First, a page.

Post Date: August 16, 2013
FAMM vice president and general counsel Mary Price hailed a decision by the U.S. Sentencing Commission to consider lowering the guidelines judges use to sentence drug dealers. At an August 15 meeting, the Commission agreed to consider the potential change among its priorities for the 2014 amendment cycle.
“We applaud the Commission’s decision,” Ms. Price said. “If it follows through and reduces all drug guidelines by two levels as we expect it will, this modest change will save taxpayers millions of dollars while improving public safety.”
The Commission’s drug guidelines provide federal judges with recommended sentence ranges for drug offenses not covered by the mandatory minimum. Mandatory minimums are triggered by drug type and quantity. For example 5 grams of methamphetamine triggers a 5-year mandatory minimum sentence. The guidelines are anchored by the mandatory minimum but are actually set slightly higher.
Price said that the Commission’s decision could yield major benefits because nearly half the federal prison population is made up of prisoners convicted of drug crimes. With federal prisons currently operating nearly 40 percent above capacity, lowering drug sentences would help to reduce the overcrowding. The Commission is already under a mandate from Congress that it draft guidelines cognizant of the capacity of the federal Bureau of Prisons.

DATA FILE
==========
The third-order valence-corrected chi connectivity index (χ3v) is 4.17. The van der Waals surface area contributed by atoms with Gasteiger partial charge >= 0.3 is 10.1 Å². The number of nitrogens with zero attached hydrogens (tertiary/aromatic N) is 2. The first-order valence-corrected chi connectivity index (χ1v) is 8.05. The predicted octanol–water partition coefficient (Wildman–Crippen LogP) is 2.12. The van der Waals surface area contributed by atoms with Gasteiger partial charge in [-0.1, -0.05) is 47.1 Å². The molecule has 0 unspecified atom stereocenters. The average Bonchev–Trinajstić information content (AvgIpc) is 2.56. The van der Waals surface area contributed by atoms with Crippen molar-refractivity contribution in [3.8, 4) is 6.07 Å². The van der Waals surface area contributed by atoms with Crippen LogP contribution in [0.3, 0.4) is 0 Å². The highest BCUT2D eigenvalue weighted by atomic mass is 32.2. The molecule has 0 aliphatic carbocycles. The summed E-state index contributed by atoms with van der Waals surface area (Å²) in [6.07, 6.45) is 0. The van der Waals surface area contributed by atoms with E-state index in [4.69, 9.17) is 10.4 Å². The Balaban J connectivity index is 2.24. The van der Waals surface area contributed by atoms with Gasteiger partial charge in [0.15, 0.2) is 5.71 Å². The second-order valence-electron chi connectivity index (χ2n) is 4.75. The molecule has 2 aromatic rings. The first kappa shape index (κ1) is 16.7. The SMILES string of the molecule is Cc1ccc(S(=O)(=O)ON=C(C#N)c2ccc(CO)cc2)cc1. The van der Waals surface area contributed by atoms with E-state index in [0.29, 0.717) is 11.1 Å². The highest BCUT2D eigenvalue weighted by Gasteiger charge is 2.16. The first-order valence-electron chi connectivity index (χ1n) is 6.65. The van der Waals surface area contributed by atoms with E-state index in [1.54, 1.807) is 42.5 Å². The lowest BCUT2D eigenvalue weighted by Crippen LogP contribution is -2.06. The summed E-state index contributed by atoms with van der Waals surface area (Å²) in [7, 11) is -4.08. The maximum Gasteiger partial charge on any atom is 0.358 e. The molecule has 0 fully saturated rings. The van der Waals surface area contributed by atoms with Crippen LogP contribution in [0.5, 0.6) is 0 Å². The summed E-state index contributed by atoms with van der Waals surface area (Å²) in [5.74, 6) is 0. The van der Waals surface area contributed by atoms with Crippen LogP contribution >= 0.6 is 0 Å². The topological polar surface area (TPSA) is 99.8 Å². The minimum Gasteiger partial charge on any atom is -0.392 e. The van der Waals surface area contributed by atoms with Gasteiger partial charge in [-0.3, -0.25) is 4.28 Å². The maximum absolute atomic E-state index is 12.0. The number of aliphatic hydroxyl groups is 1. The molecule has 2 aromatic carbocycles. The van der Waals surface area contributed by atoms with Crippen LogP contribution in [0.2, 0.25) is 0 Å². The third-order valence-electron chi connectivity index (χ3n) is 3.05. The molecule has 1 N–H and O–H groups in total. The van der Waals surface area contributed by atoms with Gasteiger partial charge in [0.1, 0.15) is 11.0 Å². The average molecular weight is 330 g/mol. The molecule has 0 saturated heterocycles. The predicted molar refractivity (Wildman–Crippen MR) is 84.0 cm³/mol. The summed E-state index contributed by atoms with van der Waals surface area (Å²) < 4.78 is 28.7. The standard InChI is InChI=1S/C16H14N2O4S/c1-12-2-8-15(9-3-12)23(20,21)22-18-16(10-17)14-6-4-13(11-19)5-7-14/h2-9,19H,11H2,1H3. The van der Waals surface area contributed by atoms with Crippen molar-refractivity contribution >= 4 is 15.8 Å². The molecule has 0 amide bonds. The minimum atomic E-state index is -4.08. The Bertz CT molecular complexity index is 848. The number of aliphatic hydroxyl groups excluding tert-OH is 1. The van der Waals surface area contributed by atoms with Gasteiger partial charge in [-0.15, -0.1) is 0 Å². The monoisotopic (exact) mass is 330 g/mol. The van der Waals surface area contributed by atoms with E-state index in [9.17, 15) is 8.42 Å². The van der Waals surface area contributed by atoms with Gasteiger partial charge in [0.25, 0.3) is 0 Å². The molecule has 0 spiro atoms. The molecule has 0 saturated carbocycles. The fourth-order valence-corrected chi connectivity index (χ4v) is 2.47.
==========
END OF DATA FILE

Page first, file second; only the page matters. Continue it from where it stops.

“This move caps a remarkable week launched by the announcement of new charging priorities by the Attorney General aimed at reserving drug mandatory minimums for serious offenders and filled with the promise of mandatory minimum reform in Congress,” said Ms. Price. “A new, reform-minded wind is blowing into Washington. It is fueled by states that have reduced their reliance on over-incarceration without compromising public safety. The Sentencing Commission’s decision to do its part could lower sentences for thousands of drug defendants annually, saving valuable space in federal prisons.”
The Commission also announced a set of additional priorities, including efforts to promote mandatory minimum reform, reconsider the economic crime guidelines, and take a close look at recidivism. The Commission is expected to publish any new guidelines and amendments of existing guidelines for comment before spring 2014 and must send its final recommendations to Congress by May 1, 2014. If not disapproved by Congress, the new guidelines will go into effect on November 1, 2014.
For more information, contact Monica Pratt Raffanel, email@example.com.
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